[FoRK] Your prediction, please

Stephen Williams sdw at lig.net
Sun Jun 23 16:55:43 PDT 2013

On 6/23/13 2:42 PM, Joseph S. Barrera III wrote:
> One possible market: upper middle class folks who don't want to use public transportation, who want privacy and the ability to 
> get work done while commuting, and yet who cannot afford a chauffeur. Replace the dashboard with a desk and monitors. Or have 
> the front row of seats facing backwards, facing the back row of seats, like the back section of a limousine -- something like
> http://photo.netcarshow.com/Mercedes-Benz-S-Class_Pullman_Limousine_W220_2001_photo_05.jpg
> but with no driver's section.
> Alternatively: upper middle class folks who have had their license revoked due to speeding or drunk driving.
> The money in these markets could help push both production of the vehicles, and the laws to make them legal.
> Once the laws are in place and production cost drops, then the *bottom* end of the self-driving car market may omit the 
> steering wheel and other controls just to cut costs.

The high-end is definitely a sweet spot in the market, as Tesla has shown.  The flip side is that it could become a luxury to be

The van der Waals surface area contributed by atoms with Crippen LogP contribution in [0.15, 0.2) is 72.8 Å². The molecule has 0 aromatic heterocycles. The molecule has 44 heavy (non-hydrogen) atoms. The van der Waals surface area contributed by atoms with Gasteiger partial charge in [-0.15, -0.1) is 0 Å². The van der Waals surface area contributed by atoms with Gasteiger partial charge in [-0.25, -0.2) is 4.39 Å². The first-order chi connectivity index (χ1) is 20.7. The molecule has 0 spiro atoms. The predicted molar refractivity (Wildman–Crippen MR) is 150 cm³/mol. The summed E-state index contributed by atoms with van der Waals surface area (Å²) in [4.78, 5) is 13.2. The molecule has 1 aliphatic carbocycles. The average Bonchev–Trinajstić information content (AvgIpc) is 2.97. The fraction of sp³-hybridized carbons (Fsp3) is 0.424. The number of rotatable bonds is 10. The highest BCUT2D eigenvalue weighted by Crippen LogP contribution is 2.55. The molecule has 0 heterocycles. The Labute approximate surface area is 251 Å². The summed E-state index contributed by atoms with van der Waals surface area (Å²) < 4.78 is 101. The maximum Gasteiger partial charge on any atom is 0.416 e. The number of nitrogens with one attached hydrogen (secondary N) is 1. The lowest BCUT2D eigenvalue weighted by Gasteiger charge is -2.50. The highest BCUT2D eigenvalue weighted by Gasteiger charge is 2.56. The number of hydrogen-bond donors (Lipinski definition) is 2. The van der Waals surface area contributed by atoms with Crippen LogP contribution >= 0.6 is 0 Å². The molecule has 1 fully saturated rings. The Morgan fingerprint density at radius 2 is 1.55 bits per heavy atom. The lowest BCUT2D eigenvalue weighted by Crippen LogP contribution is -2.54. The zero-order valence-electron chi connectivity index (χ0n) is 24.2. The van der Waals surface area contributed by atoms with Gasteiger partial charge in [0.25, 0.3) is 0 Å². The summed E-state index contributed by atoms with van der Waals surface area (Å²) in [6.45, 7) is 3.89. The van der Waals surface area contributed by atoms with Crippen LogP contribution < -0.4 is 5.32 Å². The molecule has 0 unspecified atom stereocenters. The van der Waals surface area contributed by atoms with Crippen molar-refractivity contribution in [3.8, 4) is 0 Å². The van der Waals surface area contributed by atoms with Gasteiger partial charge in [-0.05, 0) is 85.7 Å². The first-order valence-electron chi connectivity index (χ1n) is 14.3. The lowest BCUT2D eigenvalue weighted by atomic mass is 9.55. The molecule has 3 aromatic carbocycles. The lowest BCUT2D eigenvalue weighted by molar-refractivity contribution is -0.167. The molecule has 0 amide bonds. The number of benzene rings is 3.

able to drive yourself in public since when automated driving is much safer, only the well off will be able to afford to indulge 
self-driving car insurance.

One way to solve many failure cases would be to use redundant, low-latency IP connectivity to support remote monitoring and, 
when necessary, remote driving a la drone pilots of vehicles.  Whenever a failure case is detected, the vehicle should make a 
safe stop until someone is able to take control.

While having a driver at the wheel ready to take over is a good bridge strategy, it gets much more interesting to assume that 
there is no licensed driver available.  That allows transport of children and others in a much more efficient way.

It could make learning to drive and early licensed driving interesting: Fail too much and the car takes over and drives you home 
to the parents for retraining.  The next step is automated driver training...  Perhaps even to higher levels than now.

> - Joe 


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